Role of hypothalamic Prolyl endopeptidase in glucose homeostasis
General Research Subject: Type 2 Diabetes
Focus: Integrated Physiology\Regulation of Food Intake, Integrated Physiology\Regulation of Glucose Kinetics, Other
Type of Grant: Basic Science
Project Start Date: July 1, 2011
Project End Date: June 30, 2014
We have discovered a new role for a protein called Prolyl endopeptidase (PREP) in the regulation of glucose metabolism. We believe that the lack of this protein in the hypothalamus, the brain center for glucose regulation, induced an increase of glucose in the blood (diabetes) possibly due to its role in regulating insulin secretion in the pancreas from the hypothalamus. Our studies will shed light on the novel role of this protein as critical player in the regulation of glucose homeostasis and will offer previously unsuspected strategies to combat diabetes and its complications.
What area of diabetes research does your project cover? What role will this particular project play in preventing, treating and/or curing diabetes?
My research project aims to study the role of hypothalamic Propyl endopeptidase in glucose homeostasis. We have discovered that brain Prolyl endopeptidase (Prep) plays an important role in sensing changes in glucose levels and in regulating glucose homeostasis and rebound feeding. Prep cleaves short peptides containing an internal proline residue, including alpha-melanocyte stimulating hormone (alpha-MSH), a potent hypothalamic promoter of satiety. Analysis of Prep expression in the hypothalamus showed that Prep-expressing neurons are mainly localized in the hypothalamic ventromedial nucleus (VMN). Knockdown of Prep (Prepgt/gt) in mice diminished glucose-induced neuronal responses in the VMN, suppressed hypothalamic vesicular glutamate transporter 2 mRNA expression levels and decreased excitatory postsynaptic currents of POMC neurons. In agreement with an altered neuronal substrate of glucose homeostasis regulation, Prep knockdown, Prepgt/gt mice exhibited glucose intolerance, insulin sensitivity, decreased fasting insulin levels, decreased fasting POMC mRNA and peptide levels and increased rebound feeding compared to wild type controls. These observations unmasked the importance of central Prep in the hypothalamic regulation of glucose metabolism and rebound feeding most likely by affecting the excitability of POMC neurons. Thus, by further deciphering the molecular underpinning of Prep’s involvement in the modulation of peripheral glucose metabolism will shed light on a novel mechanism in the regulation of glucose homeostasis and will offer a previously unsuspected pharmacological target to combat diabetes and its complications.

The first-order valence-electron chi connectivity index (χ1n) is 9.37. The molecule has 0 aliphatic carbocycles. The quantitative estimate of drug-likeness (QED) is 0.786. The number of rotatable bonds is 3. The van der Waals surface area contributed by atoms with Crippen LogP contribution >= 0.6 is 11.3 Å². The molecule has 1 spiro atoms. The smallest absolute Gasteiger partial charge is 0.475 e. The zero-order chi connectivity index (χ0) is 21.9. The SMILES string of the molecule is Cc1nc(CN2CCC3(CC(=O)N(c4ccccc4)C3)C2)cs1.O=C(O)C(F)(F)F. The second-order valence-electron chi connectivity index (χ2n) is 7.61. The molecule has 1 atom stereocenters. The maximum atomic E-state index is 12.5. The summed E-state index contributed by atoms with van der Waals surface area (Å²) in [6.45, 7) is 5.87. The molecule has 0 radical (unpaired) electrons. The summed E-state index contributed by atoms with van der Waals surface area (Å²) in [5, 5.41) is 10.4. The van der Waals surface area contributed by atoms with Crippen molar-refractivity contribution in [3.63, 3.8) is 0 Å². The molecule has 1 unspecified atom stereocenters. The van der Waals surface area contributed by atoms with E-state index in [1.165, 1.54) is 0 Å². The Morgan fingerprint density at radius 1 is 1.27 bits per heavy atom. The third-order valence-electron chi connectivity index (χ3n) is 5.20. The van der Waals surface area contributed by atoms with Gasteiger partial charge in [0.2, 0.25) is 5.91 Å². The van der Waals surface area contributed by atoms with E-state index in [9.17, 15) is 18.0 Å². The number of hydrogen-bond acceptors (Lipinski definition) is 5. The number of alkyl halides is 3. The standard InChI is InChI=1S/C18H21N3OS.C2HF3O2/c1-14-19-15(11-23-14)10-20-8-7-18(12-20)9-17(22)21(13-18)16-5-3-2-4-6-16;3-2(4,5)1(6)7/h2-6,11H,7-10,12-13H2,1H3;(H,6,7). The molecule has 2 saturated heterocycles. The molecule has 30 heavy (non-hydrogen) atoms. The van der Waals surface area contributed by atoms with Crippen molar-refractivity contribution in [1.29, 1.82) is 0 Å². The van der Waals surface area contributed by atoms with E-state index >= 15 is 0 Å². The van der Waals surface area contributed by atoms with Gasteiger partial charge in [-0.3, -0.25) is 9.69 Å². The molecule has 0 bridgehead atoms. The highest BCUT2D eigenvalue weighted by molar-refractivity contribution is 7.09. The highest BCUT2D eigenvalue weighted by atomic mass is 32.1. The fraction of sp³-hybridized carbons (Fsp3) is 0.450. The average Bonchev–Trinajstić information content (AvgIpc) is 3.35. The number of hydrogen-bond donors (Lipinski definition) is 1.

If a person with diabetes were to ask you how your project will help them in the future, how would you respond?
To study the mechanism by which the brain senses changes in glucose levels in the circulation is of great importance for understanding metabolic diseases such as diabetes, and to develop drugs that may help to prevent or cure these disorders.
Why is it important for you, personally, to become involved in diabetes research? What role will this award play in your research efforts?
From a very personal point of view, diabetes research is of great importance because of the lives affected by this disorder in my family. The possibility to do something that could help to prevent or cure diabetes and improve the lives of diabetic patients is my driving force to continue to pursue research in this field.
In what direction do you see the future of diabetes research going?
1) To understand how the brain senses changes in the levels of nutrients such as glucose.
2) To understand the molecular mechanisms responsible for insulin and leptin resistance.
3) To understand the mechanism by which the brain controls peripheral organs such as pancreas, liver and muscle.
4) The relationship between diabetes and aging.
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